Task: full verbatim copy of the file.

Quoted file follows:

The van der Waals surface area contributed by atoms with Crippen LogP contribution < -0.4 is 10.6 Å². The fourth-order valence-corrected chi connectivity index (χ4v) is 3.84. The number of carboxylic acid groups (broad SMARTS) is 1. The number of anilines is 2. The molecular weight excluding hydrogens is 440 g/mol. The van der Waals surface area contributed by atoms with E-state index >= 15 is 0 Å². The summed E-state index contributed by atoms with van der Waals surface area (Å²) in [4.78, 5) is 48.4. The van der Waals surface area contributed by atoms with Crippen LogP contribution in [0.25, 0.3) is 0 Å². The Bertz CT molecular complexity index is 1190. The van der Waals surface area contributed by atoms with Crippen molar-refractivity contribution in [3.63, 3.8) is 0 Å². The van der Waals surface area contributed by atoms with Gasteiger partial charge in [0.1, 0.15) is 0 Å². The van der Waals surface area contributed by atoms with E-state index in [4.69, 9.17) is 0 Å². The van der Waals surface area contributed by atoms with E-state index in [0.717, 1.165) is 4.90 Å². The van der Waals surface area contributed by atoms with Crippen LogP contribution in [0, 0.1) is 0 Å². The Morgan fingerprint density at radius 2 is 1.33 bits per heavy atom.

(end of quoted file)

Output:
The van der Waals surface area contributed by atoms with Crippen LogP contribution < -0.4 is 10.6 Å². The fourth-order valence-corrected chi connectivity index (χ4v) is 3.84. The number of carboxylic acid groups (broad SMARTS) is 1. The number of anilines is 2. The molecular weight excluding hydrogens is 440 g/mol. The van der Waals surface area contributed by atoms with E-state index >= 15 is 0 Å². The summed E-state index contributed by atoms with van der Waals surface area (Å²) in [4.78, 5) is 48.4. The van der Waals surface area contributed by atoms with Crippen LogP contribution in [0.25, 0.3) is 0 Å². The Bertz CT molecular complexity index is 1190. The van der Waals surface area contributed by atoms with Crippen molar-refractivity contribution in [3.63, 3.8) is 0 Å². The van der Waals surface area contributed by atoms with Gasteiger partial charge in [0.1, 0.15) is 0 Å². The van der Waals surface area contributed by atoms with E-state index in [4.69, 9.17) is 0 Å². The van der Waals surface area contributed by atoms with E-state index in [0.717, 1.165) is 4.90 Å². The van der Waals surface area contributed by atoms with Crippen LogP contribution in [0, 0.1) is 0 Å². The Morgan fingerprint density at radius 2 is 1.33 bits per heavy atom.